I come from humble beginnings. Born of a teenage mother who died, I found myself on the streets of Bogota Colombia. At age 3, I was adopted from an orphanage and brought to the US. My parents did their best to undo the trauma I suffered with compassion and attention. They had their hands full because I was street raw. Fighting, stealing, and disconnect had become my survival strategy. The added language barrier made things even tougher
Being brown and raised in Woburn MA in the late 70's presented many struggles and challenges. Even in the face of national change, racism was alive and well. My saving grace was my ability to excel in athletics which made me an asset at times and not a complete write off to most. In spite of the dislike, I suffered from my peers, I drove forward with determination and purpose. It resulted in me earning my Eagle Scout badge at 12 years old, Boy's State and Hugh O'Brian Youth representative for a private prep school, varsity athlete, student council president, Mass All Star Athlete, a 4 year academic scholarship to college, and enlisted appointment to West Point.
Life was set for me...
Then on a cold winter night in Germany while stationed in the military, my life forever changed. Racism had reared its ugly head but I failed to do as I had done a hundred maybe a thousand times before...walk away. When all was said and done, I found myself serving a life sentence under military law for murder. I had shamed my country, family, and self.
Yet in all of this, I knew one fact: God had not saved me from the streets of Bogota to die in a prison cell half way across the world. I became determined, discovered true faith and sought every opportunity for growth; be it a conversation, book, or experience. Seven prisons and 15 years later, I emerged a reborn man. Throughout my incarceration, I began to learn the meaning of love and compassion. While inside, I saw the devastating effect of poverty, drugs, lack of education, and low self-esteem. I lived with the sons, brothers, husbands, fathers, and friends all of whom became less then they deserved and less than they were capable. I saw the children grow up in the visiting rooms without the father figure; just waiting to become a statistic. It became my mission to help all those I could begin to change the way they saw themselves, their place in the world, and their impact.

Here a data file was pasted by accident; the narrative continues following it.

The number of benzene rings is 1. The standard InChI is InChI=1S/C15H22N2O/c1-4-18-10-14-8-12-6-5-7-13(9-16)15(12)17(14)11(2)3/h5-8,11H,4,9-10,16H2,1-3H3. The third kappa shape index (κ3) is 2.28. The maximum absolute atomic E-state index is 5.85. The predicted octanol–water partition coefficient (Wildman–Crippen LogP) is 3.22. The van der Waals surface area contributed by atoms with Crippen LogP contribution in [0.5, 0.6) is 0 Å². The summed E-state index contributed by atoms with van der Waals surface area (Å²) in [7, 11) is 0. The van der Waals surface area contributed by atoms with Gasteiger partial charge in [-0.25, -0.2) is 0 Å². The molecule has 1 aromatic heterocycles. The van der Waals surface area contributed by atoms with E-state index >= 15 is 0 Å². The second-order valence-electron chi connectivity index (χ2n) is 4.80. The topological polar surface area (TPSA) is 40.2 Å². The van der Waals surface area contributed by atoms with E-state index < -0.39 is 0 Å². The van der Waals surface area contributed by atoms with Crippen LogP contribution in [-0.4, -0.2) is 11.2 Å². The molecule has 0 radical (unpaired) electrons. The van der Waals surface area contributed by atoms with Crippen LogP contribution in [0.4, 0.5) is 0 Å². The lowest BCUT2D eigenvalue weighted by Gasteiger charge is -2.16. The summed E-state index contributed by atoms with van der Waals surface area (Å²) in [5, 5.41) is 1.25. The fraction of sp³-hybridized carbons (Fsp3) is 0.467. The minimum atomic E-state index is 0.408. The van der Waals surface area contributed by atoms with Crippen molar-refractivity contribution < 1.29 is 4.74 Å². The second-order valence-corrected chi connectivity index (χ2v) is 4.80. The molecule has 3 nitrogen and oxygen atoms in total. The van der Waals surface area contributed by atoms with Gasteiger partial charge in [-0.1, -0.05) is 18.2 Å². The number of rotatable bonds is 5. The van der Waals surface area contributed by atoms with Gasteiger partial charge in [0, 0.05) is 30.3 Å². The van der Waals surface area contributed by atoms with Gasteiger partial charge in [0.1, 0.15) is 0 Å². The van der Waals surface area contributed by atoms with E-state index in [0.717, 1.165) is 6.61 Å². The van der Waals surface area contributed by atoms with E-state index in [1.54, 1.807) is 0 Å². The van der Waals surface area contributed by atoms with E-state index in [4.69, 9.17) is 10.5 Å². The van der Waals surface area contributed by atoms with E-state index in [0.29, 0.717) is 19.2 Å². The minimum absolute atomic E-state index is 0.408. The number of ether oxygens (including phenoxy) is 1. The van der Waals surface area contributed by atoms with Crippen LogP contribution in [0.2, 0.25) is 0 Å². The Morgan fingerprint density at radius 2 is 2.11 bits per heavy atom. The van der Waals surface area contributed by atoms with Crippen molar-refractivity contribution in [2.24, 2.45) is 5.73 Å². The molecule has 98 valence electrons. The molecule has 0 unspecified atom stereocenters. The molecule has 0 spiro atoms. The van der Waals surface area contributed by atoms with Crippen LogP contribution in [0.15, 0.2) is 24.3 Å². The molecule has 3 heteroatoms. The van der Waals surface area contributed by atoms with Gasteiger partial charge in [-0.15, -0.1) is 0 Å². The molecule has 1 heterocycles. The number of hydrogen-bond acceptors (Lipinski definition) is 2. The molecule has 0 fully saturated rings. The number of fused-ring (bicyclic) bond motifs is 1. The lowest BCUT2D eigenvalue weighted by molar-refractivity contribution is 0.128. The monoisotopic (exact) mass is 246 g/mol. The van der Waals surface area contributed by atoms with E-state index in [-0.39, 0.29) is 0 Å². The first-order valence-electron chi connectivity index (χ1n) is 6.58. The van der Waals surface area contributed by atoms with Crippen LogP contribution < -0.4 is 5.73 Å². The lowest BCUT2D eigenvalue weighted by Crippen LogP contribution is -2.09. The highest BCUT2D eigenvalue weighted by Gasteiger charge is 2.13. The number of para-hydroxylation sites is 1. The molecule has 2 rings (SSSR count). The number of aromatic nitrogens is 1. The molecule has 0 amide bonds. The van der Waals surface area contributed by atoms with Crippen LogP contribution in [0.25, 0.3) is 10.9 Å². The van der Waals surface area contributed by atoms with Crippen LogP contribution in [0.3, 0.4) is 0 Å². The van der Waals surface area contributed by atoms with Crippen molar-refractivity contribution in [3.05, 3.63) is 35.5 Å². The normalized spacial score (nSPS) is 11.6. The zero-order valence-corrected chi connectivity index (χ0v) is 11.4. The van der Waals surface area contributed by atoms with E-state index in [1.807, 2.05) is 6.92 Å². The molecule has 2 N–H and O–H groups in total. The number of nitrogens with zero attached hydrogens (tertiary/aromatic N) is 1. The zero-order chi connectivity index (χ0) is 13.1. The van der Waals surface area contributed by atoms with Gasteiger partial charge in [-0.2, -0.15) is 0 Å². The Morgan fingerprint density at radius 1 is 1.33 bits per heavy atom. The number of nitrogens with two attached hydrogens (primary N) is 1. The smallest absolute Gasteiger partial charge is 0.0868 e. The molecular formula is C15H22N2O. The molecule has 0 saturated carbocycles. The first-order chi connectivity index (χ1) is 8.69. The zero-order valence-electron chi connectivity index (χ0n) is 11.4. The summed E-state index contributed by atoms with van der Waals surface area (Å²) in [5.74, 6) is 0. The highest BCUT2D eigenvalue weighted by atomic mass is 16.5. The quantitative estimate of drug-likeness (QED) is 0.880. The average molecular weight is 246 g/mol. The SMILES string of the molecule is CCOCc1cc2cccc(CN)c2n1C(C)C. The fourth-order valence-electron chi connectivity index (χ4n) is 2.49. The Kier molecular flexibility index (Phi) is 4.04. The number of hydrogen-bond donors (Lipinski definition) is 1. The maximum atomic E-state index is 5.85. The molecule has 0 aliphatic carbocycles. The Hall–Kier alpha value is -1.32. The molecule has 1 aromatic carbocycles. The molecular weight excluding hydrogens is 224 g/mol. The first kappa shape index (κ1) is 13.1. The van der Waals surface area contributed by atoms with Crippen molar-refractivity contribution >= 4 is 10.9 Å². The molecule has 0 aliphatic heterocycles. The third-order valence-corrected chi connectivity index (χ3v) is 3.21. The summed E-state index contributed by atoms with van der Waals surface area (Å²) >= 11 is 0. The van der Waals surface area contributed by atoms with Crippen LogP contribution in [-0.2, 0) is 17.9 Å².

As Director of Training, Catering, and Wholesale for Haley House Inc., I continue those efforts. I know that if we invest in one another as a community, beautiful things can happen. We have thousands of men and women coming home that can contribute greatly to shaping of families, our community and our economy. Many come home with incredible enthusiasm and drive. Most just need support and an opportunity to become part of their own (our) solution. As we RISE as individuals, each of us have the power to bring great change. Trust in God and the abilities that he has given each one of us. When we commit to being part of a larger conversation, we can and will redefine our world!
What aspirations do you have for your community?
We must find the courage to believe in ourselves. Hope for us is the key! When we discover hope for more, for better, then we can begin to find the strength to move. When we move, others will follow. When all are involved, change begins!
What is one thing you can do to help end poverty?
I will continue to assist those as they seek to RISE professionally and personally.
Which personal accomplishment are you most proud of?
In spite of all the challenges I made for myself (and those put in front of me by others), I never quit. Today, I am a proud man, father of 5, loving husband, community visionary, leader.